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National Missile Defense: Even With Increased Funding
Technical and Schedule Risks Are High

 (Letter Report, 06/23/98, GAO/NSIAD-98-153).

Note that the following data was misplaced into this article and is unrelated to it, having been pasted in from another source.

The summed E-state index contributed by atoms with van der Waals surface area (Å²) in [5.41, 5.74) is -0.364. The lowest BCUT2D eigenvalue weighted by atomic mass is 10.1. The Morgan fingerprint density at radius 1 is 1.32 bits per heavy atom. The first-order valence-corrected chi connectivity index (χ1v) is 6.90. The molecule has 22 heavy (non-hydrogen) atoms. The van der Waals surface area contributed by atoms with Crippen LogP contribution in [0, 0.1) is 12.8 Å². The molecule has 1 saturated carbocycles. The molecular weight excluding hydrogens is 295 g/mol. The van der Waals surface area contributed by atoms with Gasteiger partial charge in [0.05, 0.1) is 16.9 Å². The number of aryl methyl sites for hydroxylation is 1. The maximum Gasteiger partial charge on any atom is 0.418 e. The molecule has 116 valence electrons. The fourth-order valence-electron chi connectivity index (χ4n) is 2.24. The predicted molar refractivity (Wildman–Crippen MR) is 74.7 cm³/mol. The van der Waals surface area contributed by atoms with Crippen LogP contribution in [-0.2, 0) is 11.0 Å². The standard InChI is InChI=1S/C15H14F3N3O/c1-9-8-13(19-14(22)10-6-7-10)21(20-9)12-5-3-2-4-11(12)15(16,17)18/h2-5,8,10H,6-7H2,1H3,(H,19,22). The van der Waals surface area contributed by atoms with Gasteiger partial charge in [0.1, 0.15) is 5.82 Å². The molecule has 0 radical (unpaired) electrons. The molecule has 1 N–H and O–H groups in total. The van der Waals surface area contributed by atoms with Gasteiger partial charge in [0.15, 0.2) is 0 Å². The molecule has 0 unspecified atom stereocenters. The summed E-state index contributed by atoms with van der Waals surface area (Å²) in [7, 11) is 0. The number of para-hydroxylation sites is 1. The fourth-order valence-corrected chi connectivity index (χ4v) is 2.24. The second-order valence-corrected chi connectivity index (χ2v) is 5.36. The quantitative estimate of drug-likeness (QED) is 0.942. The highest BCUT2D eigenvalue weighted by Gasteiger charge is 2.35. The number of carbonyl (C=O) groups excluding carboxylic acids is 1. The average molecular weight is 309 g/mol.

Pursuant to a congressional request, GAO reviewed the National Missile Defense (NMD) program funding requirements and schedule and technical risks, focusing on: (1) why the Department of Defense (DOD) significantly increased the program's near-term funding in its May 1997 Quadrennial Defense Review; (2) how funding increases authorized and appropriated by Congress for the program in fiscal years 1996 through 1998 have been used or are planned to be used; and (3) DOD's planned level of future funding for the NMD program and planned uses for those funds. GAO noted that: (1) DOD significantly increased its NMD funding requirements in May 1997 because more rigorous cost estimates, based on more detailed program requirements and plans, showed that the program could not be accomplished within previously projected funding levels; (2) the 3+3 NMD program was not sufficiently defined for detailed cost estimating when it initially changed from a technology readiness program to a deployment readiness program, and was designated a major defense acquisition program in April 1996; (3) the May 1997 Quadrennial Defense Review included the first program estimate based on detailed system descriptions, requirements, and plans; (4) funding increases provided by Congress in fiscal years 1996 through 1998 were used for risk reduction activities, such as: (a) retaining competition in the development of the exoatmospheric kill vehicle, considered one of the most technically challenging components of the system; (b) increasing the number of planned tests; and (c) purchasing additional spare hardware; (5) Congress increased funding for NMD because of concerns about the adequacy of funding to support the program; (6) the Ballistic Missile Defense Organization (BMDO) Director acknowledged in an April 1996 testimony that an additional $350 million a year could be used to reduce program risks; (7) future NMD funding requirements will depend in large part on the system design and architecture, and when and where it is deployed; (8) details on the specific system and location are not expected for some time; (9) program life-cycle costs ranged from $18.4 billion by fiscal year 2003 to $28.3 billion by fiscal year 2006; (10) since GAO's December 1997 report, DOD has increased funding and revised NMD program plans to mitigate schedule and technical risks; (11) however, program officials told GAO that even with the mitigation actions resulting from the increased funding, schedule and technical risks associated with a 2003 deployment remain high; (12) according to a February 1998 report of a panel of former senior military, government, and industry officials, successful execution of the 3+3 program on the planned schedule is highly unlikely; and (13) this panel concluded that the program would benefit from the earliest possible restructuring to contain the risk. --------------------------- Indexing Terms ----------------------------- REPORTNUM: NSIAD-98-153 TITLE: National Missile Defense: Even With Increased Funding Technical and Schedule Risks Are High DATE: 06/23/98 SUBJECT: Ballistic missiles Weapons systems Air defense systems Defense contracts Defense appropriations Future budget projections Cost analysis IDENTIFIER: DOD National Missile Defense Program DOD Quadrennial Defense Review BMDO 3 Plus 3 Program ****************************************************************** ** This file contains an ASCII representation of the text of a ** ** GAO report. 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For further details, please ** ** send an e-mail message to: ** ** ** ** <info@www.gao.gov> ** ** ** ** with the message 'info' in the body. ** ****************************************************************** Cover ================================================================ COVER Report to Congressional Requesters June 1998 NATIONAL MISSILE DEFENSE - ACQUISITION STRATEGY RISKY DESPITE INCREASED FUNDING GAO/NSIAD-98-153 National Missile Defense Funding and Risks (707300) Abbreviations =============================================================== ABBREV BMDO - DOD - NMD - Letter =============================================================== LETTER B-279053 June 23, 1998 The Honorable Carl Levin Ranking Minority Member Committee on Armed Services United States Senate The Honorable Jeff Bingaman Ranking Minority Member Subcommittee on Strategic Forces Committee on Armed Services United States Senate This report responds to your request that we review the National Missile Defense (NMD) program funding requirements and schedule and technical risks. Specifically, you asked us to determine (1) why the Department of Defense (DOD) significantly increased the program's near-term funding in its May 1997 Quadrennial Defense Review,\1 (2) how funding increases authorized and appropriated by Congress for the program in fiscal years 1996 through 1998 have been used or are planned to be used, and (3) DOD's planned level of future funding for the NMD program and planned uses for those funds. You also asked for an assessment of the program's current schedule and technical risks. We provided an initial assessment of the schedule and technical risks in our December 12, 1997, report\2 to you. This report updates that assessment. You also asked us to review a report covering some of these same issues that DOD was to provide to the Committee on Armed Services by February 15, 1998. We were unable to review that report because DOD had not released it, as of May 21, 1998. -------------------- \1 The Quadrennial Defense Review was commissioned to provide a comprehensive examination of the defense strategy, force structure, force modernization plans, infrastructure, budget plan, and other elements of the defense program and policies. \2 National Missile Defense: Schedule and Technical Risks Represent Significant Development Challenges (GAO/NSIAD-98-28, Dec. 12, 1997). BACKGROUND ------------------------------------------------------------ Letter :1 The primary mission of NMD is to defend the United States against an intercontinental ballistic missile attack consisting of several missiles launched from a rogue nation. It would also have some capability against an accidental launch from nuclear powers such as Russia or China. The United States has been developing technologies for use in an NMD system for a number of years. In April 1996 DOD changed the purpose of the NMD program from a technology readiness program to a deployment readiness program and designated NMD as a major defense acquisition program. Under the technology readiness program, the Ballistic Missile Defense Organization (BMDO) developed and matured technologies for possible use in an NMD system. Under the current deployment readiness program, BMDO plans to integrate the technologies into a system that can be made operational. The deployment readiness program is commonly known as the "3+3" program. The goal of the NMD 3+3 program is to develop and demonstrate, by fiscal year 2000, an initial, limited capability that could be deployed by fiscal year 2003. The deployment decision is to be based on ongoing assessments of the threat and will not be made until fiscal year 2000 at the earliest. If DOD concludes at that time that the threat does not warrant deployment by fiscal year 2003, development will continue. While BMDO is still determining the specific design of the initial NMD system, its features will include (1) space- and ground-based sensors to provide early warning of attacking missiles; (2) ground-based radars to identify and track the threatening warheads; (3) ground-based interceptors to collide with and destroy incoming warheads; and (4) a battle management, command, control, and communications system (see fig. 1). Figure 1: Representative NMD System